Wednesday, May 23, 2007

Demonstration Aftermath (1)
The most obvious and direct impact of the event was the media exposure we received. As a consequence of 3 articles with photos and 2 TV reports (one quite extensive) the phone has been ringing everyday since, with people enquiring. Interestingly, about half of them are women. Usually, prior to the event the majority of callers would never even show up to class, but so far the majorty have. Also, when I ask them to stay a whole class and watch the vast majority don't last til the end. This time however, it's quite different: most have stayed the whole class and a very high proportion join and now attend twice a week.

I don't expect this trend to last but at least if in the process 2-3 new "serious" students join then it will have been a resounding succes.

Class size & levels
It's an interesting situation these days with half of the class with less than 3 weeks of experience, and the other half composed of the usual bunch. J&K are not yet able to lead a beginners class comfortably and at the level I would like. At the same time the advanced group needs some special attention, in preparation for the tournament in October. So I'm caught having to split the class in two and run between one group and another. This is currently making things a bit challenging and impacts negatively, I'm sure, on the quality of the class. So depending on how long and how many beginners stick we may or not completely separate the classes. There are different ways to do that:

- start beginners classes on an additional day. The benefit is that there would be no pressure for time and this may be less intimidating to them. The disadvantages are a possible increase in rent, challenges in having some of the advanced guys to attend to give class instead of me at times, and less exposure to "real" kendo could lead to some demotivation.

- another option is to keep the start of the class for beginners and have the advanced start a bit later:
- 6:30 - 7:30 Beginners
- 7:30 - 9:00 Advance class

... I think I like this last option...
Also this is most likely a short term option, as the beginners who remain will be ready to participate with advanced within 2 months or so. When that happens we'll have to see if we have special team training separated from the rest of the team.

Invitation to VZ (MCBO)

Invited by AG to practice with them for a whole weekend. We've been talking about this for a long time but we never got to organize ourselves and when we finally decided we postponed a few times. It DOES require some amount of planning on my side, as such a trip (to the extreme end of Venezuela) takes some time, and time is not something I have much of these days.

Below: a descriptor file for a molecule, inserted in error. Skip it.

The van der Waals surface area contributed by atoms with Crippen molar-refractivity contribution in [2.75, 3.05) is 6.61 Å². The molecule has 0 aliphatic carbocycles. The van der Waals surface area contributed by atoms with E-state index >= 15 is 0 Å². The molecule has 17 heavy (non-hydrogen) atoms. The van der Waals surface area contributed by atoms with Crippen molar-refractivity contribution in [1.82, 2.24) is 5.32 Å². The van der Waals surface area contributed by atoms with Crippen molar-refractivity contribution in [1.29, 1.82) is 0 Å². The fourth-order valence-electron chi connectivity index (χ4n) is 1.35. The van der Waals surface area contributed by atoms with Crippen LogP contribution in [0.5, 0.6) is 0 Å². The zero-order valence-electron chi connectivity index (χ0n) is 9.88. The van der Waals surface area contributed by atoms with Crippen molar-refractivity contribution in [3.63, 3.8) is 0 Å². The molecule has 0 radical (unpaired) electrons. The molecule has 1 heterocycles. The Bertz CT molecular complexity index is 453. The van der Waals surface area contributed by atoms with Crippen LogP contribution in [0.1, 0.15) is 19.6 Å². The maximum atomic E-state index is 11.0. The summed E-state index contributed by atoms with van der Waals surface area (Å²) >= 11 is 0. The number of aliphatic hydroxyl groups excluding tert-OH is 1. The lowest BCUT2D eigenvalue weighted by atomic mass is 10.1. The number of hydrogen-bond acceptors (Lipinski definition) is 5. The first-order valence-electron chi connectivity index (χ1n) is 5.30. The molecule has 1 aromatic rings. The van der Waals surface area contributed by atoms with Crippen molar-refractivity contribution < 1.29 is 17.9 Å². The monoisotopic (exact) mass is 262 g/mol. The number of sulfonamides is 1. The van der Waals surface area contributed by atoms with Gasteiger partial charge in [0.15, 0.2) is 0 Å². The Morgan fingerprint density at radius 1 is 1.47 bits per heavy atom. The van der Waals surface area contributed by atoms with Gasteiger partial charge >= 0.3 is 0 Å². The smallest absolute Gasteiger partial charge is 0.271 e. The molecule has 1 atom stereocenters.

I'm going there with the assumption that they're asking me to give classes and train them as I do in T&T. This may be a wrong assumption but I'm going with that in mind and we'll see...

I wasn't able to have much communication with A, which means that there's no formal practice plan. 1 practice Friday, 2 Saturday, 1 Sunday. That's all I know so far, no idea of who's showing up and what level. As far as my past observations go, we're going to have to do a lot of kihon, kirikaeshi and work on other fundamentals such as "straightness". I know etiquette is going to be an issue, as the mcbo guys somewhat suffer from a lack of it...

Check out the pics:

IKF bogu donation

It's been a while since the last post. The major development has been the granting by IKF/ZNKR of kendo equipment for T&T. I received news back in April/May that they were considering and were asking back then if we were able and willing. Of course there was no question! I received an official letter before Christmas stating that the equipment would be received by the embassy shortly and that I should get in contact with them. That was a great surprise, as even before I called them, a gentleman from the embassy called me to query about the class. The following week, two japanese employees of the embassy showed up for practice (she is 4 dan, he is 3 dan). It's been a blast ever since. She shows up pretty much at every practice, and even though her kendo is not very relevant for a bunch of young men, it's still a blast to keiko with her. He is older and less into Kendo than Aikido, so hasn't practiced much. But he shows up every now and then and we have a lot of fun talking and drinking (mostly the latter).

The following week, two japanese employees of the embassy showed up for practice (she is 4 dan, he is 3 dan). It's been a blast ever since. She shows up pretty much at every practice, and even though her kendo is not very relevant for a bunch of young men, it's still a blast to keiko with her. He is older and less into Kendo than Aikido, so hasn't practiced much. But he shows up every now and then and we have a lot of fun talking and drinking (mostly the latter).

It was very touching and somewhat surprising to see all those who attended; many old students, many parents I'd never seen. Also, it really hit me, realizing how this event was important (more on this in next posts).

Check it out:

Saturday, October 28, 2006

Phone call today from Japanese Embassy

Wonder what it could be :-D

Cross-training seminar this weekend

Thursday to Sunday we invite a friend well seasoned in Aikido and Kendo over for a few days of fun and cross training. We will do some Aikido, some Kendo and more importantly some Aiki-Ken or whatever you call disarming techniques against a sword or weapon. Should be tons of fun, anywhere between 10-20 people should attend, all serious people of course (no clowns invited!). Will be practicing in a few locations and having good fun. More info to come.

Closing down the Chag dojo